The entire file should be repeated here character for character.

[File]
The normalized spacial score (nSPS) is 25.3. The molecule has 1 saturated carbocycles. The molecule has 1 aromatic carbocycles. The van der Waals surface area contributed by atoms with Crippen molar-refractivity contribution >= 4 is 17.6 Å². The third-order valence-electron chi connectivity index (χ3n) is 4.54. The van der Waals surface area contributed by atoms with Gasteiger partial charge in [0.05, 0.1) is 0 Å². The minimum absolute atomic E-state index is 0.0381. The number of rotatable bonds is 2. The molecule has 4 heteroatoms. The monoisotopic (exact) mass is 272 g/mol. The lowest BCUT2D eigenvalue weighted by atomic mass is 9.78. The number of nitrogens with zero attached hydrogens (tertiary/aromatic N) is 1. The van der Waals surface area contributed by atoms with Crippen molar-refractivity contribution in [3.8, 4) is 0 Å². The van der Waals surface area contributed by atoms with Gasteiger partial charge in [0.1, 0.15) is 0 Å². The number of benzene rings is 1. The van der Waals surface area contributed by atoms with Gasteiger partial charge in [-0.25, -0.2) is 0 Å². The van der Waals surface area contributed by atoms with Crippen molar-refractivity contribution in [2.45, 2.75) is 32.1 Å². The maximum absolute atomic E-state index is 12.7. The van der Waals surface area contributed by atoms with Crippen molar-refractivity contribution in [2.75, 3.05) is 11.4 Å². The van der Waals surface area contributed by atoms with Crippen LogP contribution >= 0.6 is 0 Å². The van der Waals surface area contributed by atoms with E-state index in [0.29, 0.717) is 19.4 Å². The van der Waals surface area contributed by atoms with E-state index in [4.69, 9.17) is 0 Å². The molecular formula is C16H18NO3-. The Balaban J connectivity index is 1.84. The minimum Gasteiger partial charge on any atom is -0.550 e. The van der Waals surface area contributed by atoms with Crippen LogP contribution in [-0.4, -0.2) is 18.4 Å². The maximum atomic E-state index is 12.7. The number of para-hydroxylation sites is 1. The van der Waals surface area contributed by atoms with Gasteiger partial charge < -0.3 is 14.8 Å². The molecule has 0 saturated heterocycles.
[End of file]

The normalized spacial score (nSPS) is 25.3. The molecule has 1 saturated carbocycles. The molecule has 1 aromatic carbocycles. The van der Waals surface area contributed by atoms with Crippen molar-refractivity contribution >= 4 is 17.6 Å². The third-order valence-electron chi connectivity index (χ3n) is 4.54. The van der Waals surface area contributed by atoms with Gasteiger partial charge in [0.05, 0.1) is 0 Å². The minimum absolute atomic E-state index is 0.0381. The number of rotatable bonds is 2. The molecule has 4 heteroatoms. The monoisotopic (exact) mass is 272 g/mol. The lowest BCUT2D eigenvalue weighted by atomic mass is 9.78. The number of nitrogens with zero attached hydrogens (tertiary/aromatic N) is 1. The van der Waals surface area contributed by atoms with Crippen molar-refractivity contribution in [3.8, 4) is 0 Å². The van der Waals surface area contributed by atoms with Gasteiger partial charge in [0.1, 0.15) is 0 Å². The number of benzene rings is 1. The van der Waals surface area contributed by atoms with Gasteiger partial charge in [-0.25, -0.2) is 0 Å². The van der Waals surface area contributed by atoms with Crippen molar-refractivity contribution in [2.45, 2.75) is 32.1 Å². The maximum absolute atomic E-state index is 12.7. The van der Waals surface area contributed by atoms with Crippen molar-refractivity contribution in [2.75, 3.05) is 11.4 Å². The van der Waals surface area contributed by atoms with Crippen LogP contribution >= 0.6 is 0 Å². The van der Waals surface area contributed by atoms with E-state index in [0.29, 0.717) is 19.4 Å². The van der Waals surface area contributed by atoms with E-state index in [4.69, 9.17) is 0 Å². The molecular formula is C16H18NO3-. The Balaban J connectivity index is 1.84. The minimum Gasteiger partial charge on any atom is -0.550 e. The van der Waals surface area contributed by atoms with Crippen LogP contribution in [-0.4, -0.2) is 18.4 Å². The maximum atomic E-state index is 12.7. The number of para-hydroxylation sites is 1. The van der Waals surface area contributed by atoms with Gasteiger partial charge < -0.3 is 14.8 Å². The molecule has 0 saturated heterocycles.